She was the face of a generation...
"Rosie the Riveter" was a American cultural icon representing women who worked in factories during World War II producing munitions and war supplies. These women sometimes took entirely new jobs replacing the male workers who were in the military.
As for that famous poster? In 1942, Pittsburgh artist J. Howard Miller was hired by the Westinghouse Company’s War Production Coordinating Committee to create a series of posters for the war effort. One of these posters became the famous "We Can Do It!" image — an image that in later years would also become "Rosie the Riveter," though not intended at its creation.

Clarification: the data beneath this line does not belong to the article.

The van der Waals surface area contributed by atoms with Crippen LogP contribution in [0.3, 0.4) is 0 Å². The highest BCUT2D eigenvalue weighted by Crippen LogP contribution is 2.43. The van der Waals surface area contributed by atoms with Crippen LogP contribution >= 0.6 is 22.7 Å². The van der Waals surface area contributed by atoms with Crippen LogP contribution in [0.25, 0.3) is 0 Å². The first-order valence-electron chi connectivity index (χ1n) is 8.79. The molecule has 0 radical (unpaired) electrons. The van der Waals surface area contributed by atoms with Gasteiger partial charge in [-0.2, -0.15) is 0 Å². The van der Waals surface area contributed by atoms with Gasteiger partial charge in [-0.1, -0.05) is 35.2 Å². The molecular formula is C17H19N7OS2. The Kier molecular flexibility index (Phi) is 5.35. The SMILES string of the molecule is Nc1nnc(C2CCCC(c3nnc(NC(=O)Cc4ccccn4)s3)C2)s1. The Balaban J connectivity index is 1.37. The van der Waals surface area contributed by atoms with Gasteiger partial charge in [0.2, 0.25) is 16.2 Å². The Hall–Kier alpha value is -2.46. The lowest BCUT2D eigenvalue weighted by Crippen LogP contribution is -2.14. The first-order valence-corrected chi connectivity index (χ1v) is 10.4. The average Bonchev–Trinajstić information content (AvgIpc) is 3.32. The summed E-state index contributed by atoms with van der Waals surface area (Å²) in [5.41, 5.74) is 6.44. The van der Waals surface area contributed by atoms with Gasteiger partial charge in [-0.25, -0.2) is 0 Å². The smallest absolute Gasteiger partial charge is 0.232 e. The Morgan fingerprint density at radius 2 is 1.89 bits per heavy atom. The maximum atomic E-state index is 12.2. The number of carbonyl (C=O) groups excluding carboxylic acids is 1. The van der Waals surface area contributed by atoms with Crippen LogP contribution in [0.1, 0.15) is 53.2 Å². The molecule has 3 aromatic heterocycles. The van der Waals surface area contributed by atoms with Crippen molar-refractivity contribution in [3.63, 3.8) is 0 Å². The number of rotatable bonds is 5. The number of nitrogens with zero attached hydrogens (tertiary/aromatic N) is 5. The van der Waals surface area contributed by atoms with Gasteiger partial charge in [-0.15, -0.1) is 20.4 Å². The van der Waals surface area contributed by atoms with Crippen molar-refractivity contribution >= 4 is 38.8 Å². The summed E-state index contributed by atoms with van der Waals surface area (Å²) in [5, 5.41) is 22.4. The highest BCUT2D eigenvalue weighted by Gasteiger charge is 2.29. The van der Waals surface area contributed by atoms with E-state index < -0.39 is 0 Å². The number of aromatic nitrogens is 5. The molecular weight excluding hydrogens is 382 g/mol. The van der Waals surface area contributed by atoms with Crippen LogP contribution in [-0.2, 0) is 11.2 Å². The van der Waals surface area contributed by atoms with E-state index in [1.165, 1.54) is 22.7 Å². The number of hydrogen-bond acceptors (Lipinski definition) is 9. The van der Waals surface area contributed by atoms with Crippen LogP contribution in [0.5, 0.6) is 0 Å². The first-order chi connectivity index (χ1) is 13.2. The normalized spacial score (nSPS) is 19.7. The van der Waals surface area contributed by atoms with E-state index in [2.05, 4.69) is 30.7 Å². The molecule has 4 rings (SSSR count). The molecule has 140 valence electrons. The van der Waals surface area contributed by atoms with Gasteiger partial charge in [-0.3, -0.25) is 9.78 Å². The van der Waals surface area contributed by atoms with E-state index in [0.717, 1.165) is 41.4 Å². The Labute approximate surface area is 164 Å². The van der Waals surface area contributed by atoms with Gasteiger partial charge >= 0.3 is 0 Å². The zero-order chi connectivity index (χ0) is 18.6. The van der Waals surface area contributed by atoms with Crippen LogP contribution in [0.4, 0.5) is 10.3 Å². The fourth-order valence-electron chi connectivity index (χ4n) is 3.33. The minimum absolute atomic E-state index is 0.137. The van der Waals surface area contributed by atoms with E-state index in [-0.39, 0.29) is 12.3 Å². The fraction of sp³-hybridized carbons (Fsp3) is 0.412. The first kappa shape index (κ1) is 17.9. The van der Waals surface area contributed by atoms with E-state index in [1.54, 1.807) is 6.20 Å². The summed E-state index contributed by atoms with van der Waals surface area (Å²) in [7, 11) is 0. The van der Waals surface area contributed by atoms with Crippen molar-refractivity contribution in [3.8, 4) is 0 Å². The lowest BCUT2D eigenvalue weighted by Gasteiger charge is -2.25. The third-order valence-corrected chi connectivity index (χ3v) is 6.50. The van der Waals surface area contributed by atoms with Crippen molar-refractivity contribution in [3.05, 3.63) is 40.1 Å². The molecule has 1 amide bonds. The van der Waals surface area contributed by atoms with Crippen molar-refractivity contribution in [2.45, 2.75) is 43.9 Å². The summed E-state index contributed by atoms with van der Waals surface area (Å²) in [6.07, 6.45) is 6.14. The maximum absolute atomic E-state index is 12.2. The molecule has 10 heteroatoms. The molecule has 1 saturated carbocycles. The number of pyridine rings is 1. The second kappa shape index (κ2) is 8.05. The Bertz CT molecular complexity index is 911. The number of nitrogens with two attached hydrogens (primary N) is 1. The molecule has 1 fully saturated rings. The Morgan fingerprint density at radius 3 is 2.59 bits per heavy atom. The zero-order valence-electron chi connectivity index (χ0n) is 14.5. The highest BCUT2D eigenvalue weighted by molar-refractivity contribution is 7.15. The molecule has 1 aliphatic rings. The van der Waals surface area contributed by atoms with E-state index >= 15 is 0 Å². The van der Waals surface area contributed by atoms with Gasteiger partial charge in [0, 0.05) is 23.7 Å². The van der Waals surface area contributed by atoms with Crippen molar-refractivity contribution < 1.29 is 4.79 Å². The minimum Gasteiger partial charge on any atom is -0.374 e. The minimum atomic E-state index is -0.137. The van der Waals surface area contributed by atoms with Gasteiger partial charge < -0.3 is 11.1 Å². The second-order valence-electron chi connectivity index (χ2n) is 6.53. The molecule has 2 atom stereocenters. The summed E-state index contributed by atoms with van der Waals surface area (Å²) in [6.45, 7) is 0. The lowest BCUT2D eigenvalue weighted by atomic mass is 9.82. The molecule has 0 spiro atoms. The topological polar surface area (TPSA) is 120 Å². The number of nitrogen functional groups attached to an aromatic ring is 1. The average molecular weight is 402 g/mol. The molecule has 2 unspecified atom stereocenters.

The artist based his "We Can Do It!" poster on a press pic taken of Lansing, Michigan, factory worker Geraldine Doyle, who died four days ago due to complications from arthritis at 86.
While the poster was not initially seen much beyond one Midwest Westinghouse factory where it was displayed for two weeks in February 1942, it was later the Miller poster was rediscovered and became famous as 'Rosie The Riveter.'